A very fit and healthy 60-year-old lady came to The Whiteley Clinic for a second opinion, having been told that she had left leg lymphoedema.
She was told that the treatment was generally manual lymphatic drainage and compression, but new lymphatic operations might be suitable. She had previously had her veins investigated elsewhere and had been told there was nothing major wrong with them.
Fortunately, her plastic surgeon asked for a second opinion about her veins from The Whiteley Clinic before he decided whether to proceed with lymphatic surgery.
When the lady was first examined, she clearly had swelling of her left ankle and lower leg up to the knee. However she did not have swelling of her toes. Swelling due to leg lymphoedema usually goes into the toes causing the toes to be very swollen. When the swelling is predominately at the ankle, it is often a vein problem – usually venous reflux or “hidden varicose veins” and sometimes obstruction of the veins (such as a May-Thurner syndrome).
The patient did have some small varicose veins on her calves which had been noted previously. However she had gone to a teaching hospital in London where she underwent an old-fashioned venogram and was told that the veins had no blockages in them. She had a venous duplex ultrasound scan performed elsewhere which suggested that her veins were generally working normally but she might have some small perforators.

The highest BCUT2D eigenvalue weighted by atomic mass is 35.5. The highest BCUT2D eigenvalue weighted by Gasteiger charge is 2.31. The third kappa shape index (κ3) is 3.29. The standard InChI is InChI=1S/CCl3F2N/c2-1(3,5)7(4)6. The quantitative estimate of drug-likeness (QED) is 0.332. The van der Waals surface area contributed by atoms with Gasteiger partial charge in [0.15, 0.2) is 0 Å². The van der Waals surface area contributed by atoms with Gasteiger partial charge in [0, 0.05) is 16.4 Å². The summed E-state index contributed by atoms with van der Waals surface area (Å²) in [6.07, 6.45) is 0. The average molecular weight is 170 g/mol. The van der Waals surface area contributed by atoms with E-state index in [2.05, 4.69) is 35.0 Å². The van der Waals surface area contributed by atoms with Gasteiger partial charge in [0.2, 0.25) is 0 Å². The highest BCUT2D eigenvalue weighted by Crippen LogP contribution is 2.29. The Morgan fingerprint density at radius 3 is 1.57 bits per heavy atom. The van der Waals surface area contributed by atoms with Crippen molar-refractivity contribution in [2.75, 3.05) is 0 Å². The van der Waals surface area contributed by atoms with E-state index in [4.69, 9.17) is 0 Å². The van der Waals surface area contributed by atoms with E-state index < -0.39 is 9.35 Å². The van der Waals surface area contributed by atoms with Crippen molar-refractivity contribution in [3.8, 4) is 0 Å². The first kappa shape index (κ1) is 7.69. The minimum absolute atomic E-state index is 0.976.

When she had the examination and then venous duplex ultrasound scan by the The Whiteley Clinic team, it was found that her previous diagnosis was severely in doubt.
On the left side, where the ankle was very swollen, there was a massive “hidden varicose vein”. This was the great saphenous vein which not only had lost is valves, letting blood fall down the leg causing problems at the ankle, but had dilated to a massive 11 mm in diameter. A normal vein in this sort of lady should be 4 mm in diameter. As the amount of blood passing through a vein is equivalent to the area of the vein, this meant that her dilated vein was in fact 121 mm² (11mm ×11 mm) rather than the normal 16 mm² (4 mm times 4 mm).
With such a massively dilated vein which was incompetent and allowing blood to reflux down it, it is highly likely that the majority of the swelling of the ankle is due to this “hidden varicose vein”. The fact that virtually no varicose veins are visible on the surface, makes the matters worse.
Varicose veins that are seen on the surface act as “shock absorbers” reducing the risk of leg swelling and venous ulceration (for a full explanation of this see “Understanding Venous Reflux – the cause of varicose veins and venous leg ulcers“).
On the right side, she also has hidden varicose veins but the vein is much smaller at 6.5 mm diameter and the reflux does not reach the ankle, showing why there is not so much swelling on this side. Interestingly she did have some swelling proven on ultrasound although she had not notice this due to the swelling on the left side.
All of this was explained to the patient and she was offered endovenous laser ablation under local anaesthetic using a 1470 nm laser and the parameters shown by the Whiteley Protocol to be most effective to close such veins.
She was warned that this might not get rid of all of the swelling as the may be some lymphoedema present as well as the venous reflux. However, once the venous reflux had been treated with the endovenous laser ablation, the leg would start to recover and after some 3 to 6 months, the swelling should be substantially reduced.
In six months time, after she has had treatment as per the Whiteley Protocol and allowed time for the deep venous pump to get back to normal, we will know if she actually needs any lymphoedema treatment at all.